An increase of 1.75% over the current Redding school budget is the proposed number for the 2013-14 fiscal year budget.
Dr. Bernard Josefsberg, superintendent for Easton, Redding and Region 9 school districts, presented a $22,011,593 budget proposal, which is a $378,122 increase over the current $21,633,471 budget, at the Redding Board of Education meeting on Tuesday, Jan. 8. Board members had a more in-depth conversation about the proposed budget for the elementary and middle schools on Jan. 10 during a budget workshop, where they discussed the health insurance reserve and staff reductions.
The goals for the 2013-14 budget are to renew the hallmark of personalized learning, retain “seed corn,” meaning non-tenured or newer teachers who can grow with Redding, adapt to state-mandated changes, fund physical plant and security needs, replenish the health insurance reserve, and blend quality expectations with taxpayer concerns, said Dr. Josefsberg.
Budget drivers mirror the goals and relate to enrollment, professional and staff salaries, unfunded mandates and professional development, health insurance, and physical plant and security concerns, he said.
Enrollment is projected to decline 5.5% from this school year.
“It is projected to decline 32% over the next 10 years,” said Dr. Josefsberg.
With the projected enrollment decline, there will be staff reductions in both schools.
Two full-time equivalent employees at Redding Elementary School will be cut, 3.4 full-time equivalent employees will be cut at John Read Middle School and for the special education department, a 0.4 full-time equivalent employee will be cut, along with three aides, said Dr. Josefsberg.
“One full-time equivalent is a full-time teacher. Point-four is two-fifths of that full-time teacher. So a full-time teacher will be reduced to a part-time teacher. Rather than five classes, for example, this individual would teach three classes,” said Dr. Josefsberg in an email.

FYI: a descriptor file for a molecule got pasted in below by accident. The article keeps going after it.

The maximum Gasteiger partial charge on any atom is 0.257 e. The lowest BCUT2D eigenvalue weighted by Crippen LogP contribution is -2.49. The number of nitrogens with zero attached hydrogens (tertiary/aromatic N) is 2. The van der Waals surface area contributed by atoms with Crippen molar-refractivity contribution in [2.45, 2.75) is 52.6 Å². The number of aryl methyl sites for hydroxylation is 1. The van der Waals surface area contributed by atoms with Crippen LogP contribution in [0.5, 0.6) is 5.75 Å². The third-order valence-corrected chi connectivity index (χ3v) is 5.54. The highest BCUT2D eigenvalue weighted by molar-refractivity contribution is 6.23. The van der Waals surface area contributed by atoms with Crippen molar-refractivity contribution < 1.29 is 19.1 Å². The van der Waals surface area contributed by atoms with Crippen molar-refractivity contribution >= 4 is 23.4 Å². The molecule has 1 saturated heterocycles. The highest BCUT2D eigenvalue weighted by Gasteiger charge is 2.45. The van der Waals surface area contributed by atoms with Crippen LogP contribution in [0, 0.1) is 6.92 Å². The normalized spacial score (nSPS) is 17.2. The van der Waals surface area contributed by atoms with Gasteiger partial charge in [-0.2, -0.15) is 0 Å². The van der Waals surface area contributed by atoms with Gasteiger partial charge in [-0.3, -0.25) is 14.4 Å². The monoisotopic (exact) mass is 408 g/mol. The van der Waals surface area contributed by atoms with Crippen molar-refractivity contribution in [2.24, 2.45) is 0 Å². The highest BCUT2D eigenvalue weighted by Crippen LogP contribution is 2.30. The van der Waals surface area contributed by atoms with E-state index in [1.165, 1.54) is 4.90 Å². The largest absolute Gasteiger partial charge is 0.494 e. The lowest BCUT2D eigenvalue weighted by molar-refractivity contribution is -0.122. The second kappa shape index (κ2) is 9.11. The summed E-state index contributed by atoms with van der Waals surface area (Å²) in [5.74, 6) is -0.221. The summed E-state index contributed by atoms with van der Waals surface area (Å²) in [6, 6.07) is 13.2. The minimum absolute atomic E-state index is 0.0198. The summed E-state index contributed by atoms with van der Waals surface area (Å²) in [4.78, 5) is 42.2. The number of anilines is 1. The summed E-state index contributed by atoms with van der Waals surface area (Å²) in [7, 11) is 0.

During the meeting, Dr. Josefsberg said the reduction would retain “younger teachers … I’m referring to non-tenured teachers and tenured teachers with less seniority than their colleagues who are subject to Reduction in Force procedures.”
Reduction in Force procedures are developed by the U.S. Office of Policy Management and provide guidance to federal agencies when laying off employees.
“I referred to them on Tuesday as our ‘seed corn,’ alluding to our investment to date in their teaching skills and the contributions they would make to our students in the future were we able to retain them. I believe that we should make every effort to do so,” he said.
The Redding Education Foundation sent a letter to the board asking it to consider an early retirement incentive to teachers.
“Offering early incentives is not the way to do it,” said Lewis Goldberg, a board member. “We pay them to stay. Now we’re paying them to leave? I think it’s a random approach. You don’t know who’s going to take it.”
By offering an early retirement incentive, a teacher who might not have been considered for a cut could end up taking the early retirement, he said.
Board Chair Jess Gaspar said there will be a more thorough conversation in executive session at February’s meeting.
The staff members who continue to be employed by Redding will see a salary increase of 2.8% for 2013-14 and 2.8% for 2014-15. This current year there was a salary increase of 1%, he said.
A discussion of the need for kindergarten paraprofessionals also came up during the budget workshop. Dr. Josefsberg said there can be a paraprofessional for every kindergarten class or every other.
Redding Elementary School Principal Carrie Wessman Huber said kindergarten class numbers have to be read differently.
“With 15 to 16 children per class, having an aide in every class is very appropriate,” she said. “I’ve seen teachers operate with a shared aide. It can be done, but it’s worthwhile to have an aide in every room.”